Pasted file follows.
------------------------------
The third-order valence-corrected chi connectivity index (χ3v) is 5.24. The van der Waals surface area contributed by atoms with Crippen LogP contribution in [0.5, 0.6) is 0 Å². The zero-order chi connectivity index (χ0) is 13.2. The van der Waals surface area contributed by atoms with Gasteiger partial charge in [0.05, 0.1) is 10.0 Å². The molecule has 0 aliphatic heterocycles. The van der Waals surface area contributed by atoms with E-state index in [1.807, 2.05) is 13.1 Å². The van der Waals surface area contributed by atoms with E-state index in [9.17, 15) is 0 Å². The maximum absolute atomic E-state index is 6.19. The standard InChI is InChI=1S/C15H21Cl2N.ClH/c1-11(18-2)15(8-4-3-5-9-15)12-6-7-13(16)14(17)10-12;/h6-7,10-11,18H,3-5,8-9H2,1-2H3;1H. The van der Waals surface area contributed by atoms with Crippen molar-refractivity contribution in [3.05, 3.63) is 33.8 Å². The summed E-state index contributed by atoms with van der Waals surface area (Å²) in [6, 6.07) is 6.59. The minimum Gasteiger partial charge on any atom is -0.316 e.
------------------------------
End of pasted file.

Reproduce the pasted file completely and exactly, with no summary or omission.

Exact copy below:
The third-order valence-corrected chi connectivity index (χ3v) is 5.24. The van der Waals surface area contributed by atoms with Crippen LogP contribution in [0.5, 0.6) is 0 Å². The zero-order chi connectivity index (χ0) is 13.2. The van der Waals surface area contributed by atoms with Gasteiger partial charge in [0.05, 0.1) is 10.0 Å². The molecule has 0 aliphatic heterocycles. The van der Waals surface area contributed by atoms with E-state index in [1.807, 2.05) is 13.1 Å². The van der Waals surface area contributed by atoms with E-state index in [9.17, 15) is 0 Å². The maximum absolute atomic E-state index is 6.19. The standard InChI is InChI=1S/C15H21Cl2N.ClH/c1-11(18-2)15(8-4-3-5-9-15)12-6-7-13(16)14(17)10-12;/h6-7,10-11,18H,3-5,8-9H2,1-2H3;1H. The van der Waals surface area contributed by atoms with Crippen molar-refractivity contribution in [3.05, 3.63) is 33.8 Å². The summed E-state index contributed by atoms with van der Waals surface area (Å²) in [6, 6.07) is 6.59. The minimum Gasteiger partial charge on any atom is -0.316 e.